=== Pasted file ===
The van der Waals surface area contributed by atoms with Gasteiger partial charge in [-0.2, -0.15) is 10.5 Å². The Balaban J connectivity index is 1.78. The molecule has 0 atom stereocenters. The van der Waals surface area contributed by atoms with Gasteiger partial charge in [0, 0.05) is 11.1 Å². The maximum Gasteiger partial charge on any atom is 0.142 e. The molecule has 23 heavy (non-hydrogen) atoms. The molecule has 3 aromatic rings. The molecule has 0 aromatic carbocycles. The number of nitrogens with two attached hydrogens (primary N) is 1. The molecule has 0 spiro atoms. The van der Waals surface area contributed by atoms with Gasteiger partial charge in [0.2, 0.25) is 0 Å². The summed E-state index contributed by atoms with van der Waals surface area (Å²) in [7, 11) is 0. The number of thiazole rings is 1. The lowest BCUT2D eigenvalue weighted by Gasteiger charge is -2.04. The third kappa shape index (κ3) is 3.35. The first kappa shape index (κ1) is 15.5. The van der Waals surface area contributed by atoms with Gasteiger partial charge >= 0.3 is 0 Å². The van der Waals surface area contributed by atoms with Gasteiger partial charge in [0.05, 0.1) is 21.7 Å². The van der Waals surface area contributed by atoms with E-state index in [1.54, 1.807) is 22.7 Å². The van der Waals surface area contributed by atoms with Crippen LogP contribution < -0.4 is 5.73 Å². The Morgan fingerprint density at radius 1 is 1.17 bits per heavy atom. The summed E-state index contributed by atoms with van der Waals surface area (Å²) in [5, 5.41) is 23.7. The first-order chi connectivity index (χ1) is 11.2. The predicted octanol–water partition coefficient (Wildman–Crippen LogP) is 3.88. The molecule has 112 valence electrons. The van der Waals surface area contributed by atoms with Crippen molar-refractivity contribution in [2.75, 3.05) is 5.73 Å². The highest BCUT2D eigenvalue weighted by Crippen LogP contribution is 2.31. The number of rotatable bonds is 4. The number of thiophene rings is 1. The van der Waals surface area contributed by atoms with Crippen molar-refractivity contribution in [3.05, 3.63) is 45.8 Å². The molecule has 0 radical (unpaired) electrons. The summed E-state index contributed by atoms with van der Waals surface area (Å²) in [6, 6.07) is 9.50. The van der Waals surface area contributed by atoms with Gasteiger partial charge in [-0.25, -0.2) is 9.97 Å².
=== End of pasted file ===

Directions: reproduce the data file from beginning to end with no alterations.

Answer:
The van der Waals surface area contributed by atoms with Gasteiger partial charge in [-0.2, -0.15) is 10.5 Å². The Balaban J connectivity index is 1.78. The molecule has 0 atom stereocenters. The van der Waals surface area contributed by atoms with Gasteiger partial charge in [0, 0.05) is 11.1 Å². The maximum Gasteiger partial charge on any atom is 0.142 e. The molecule has 23 heavy (non-hydrogen) atoms. The molecule has 3 aromatic rings. The molecule has 0 aromatic carbocycles. The number of nitrogens with two attached hydrogens (primary N) is 1. The molecule has 0 spiro atoms. The van der Waals surface area contributed by atoms with Gasteiger partial charge in [0.2, 0.25) is 0 Å². The summed E-state index contributed by atoms with van der Waals surface area (Å²) in [7, 11) is 0. The number of thiazole rings is 1. The lowest BCUT2D eigenvalue weighted by Gasteiger charge is -2.04. The third kappa shape index (κ3) is 3.35. The first kappa shape index (κ1) is 15.5. The van der Waals surface area contributed by atoms with Gasteiger partial charge >= 0.3 is 0 Å². The van der Waals surface area contributed by atoms with Gasteiger partial charge in [0.05, 0.1) is 21.7 Å². The van der Waals surface area contributed by atoms with E-state index in [1.54, 1.807) is 22.7 Å². The van der Waals surface area contributed by atoms with Crippen LogP contribution < -0.4 is 5.73 Å². The Morgan fingerprint density at radius 1 is 1.17 bits per heavy atom. The summed E-state index contributed by atoms with van der Waals surface area (Å²) in [5, 5.41) is 23.7. The first-order chi connectivity index (χ1) is 11.2. The predicted octanol–water partition coefficient (Wildman–Crippen LogP) is 3.88. The molecule has 112 valence electrons. The van der Waals surface area contributed by atoms with Crippen molar-refractivity contribution in [2.75, 3.05) is 5.73 Å². The highest BCUT2D eigenvalue weighted by Crippen LogP contribution is 2.31. The number of rotatable bonds is 4. The number of thiophene rings is 1. The van der Waals surface area contributed by atoms with Crippen molar-refractivity contribution in [3.05, 3.63) is 45.8 Å². The molecule has 0 radical (unpaired) electrons. The summed E-state index contributed by atoms with van der Waals surface area (Å²) in [6, 6.07) is 9.50. The van der Waals surface area contributed by atoms with Gasteiger partial charge in [-0.25, -0.2) is 9.97 Å².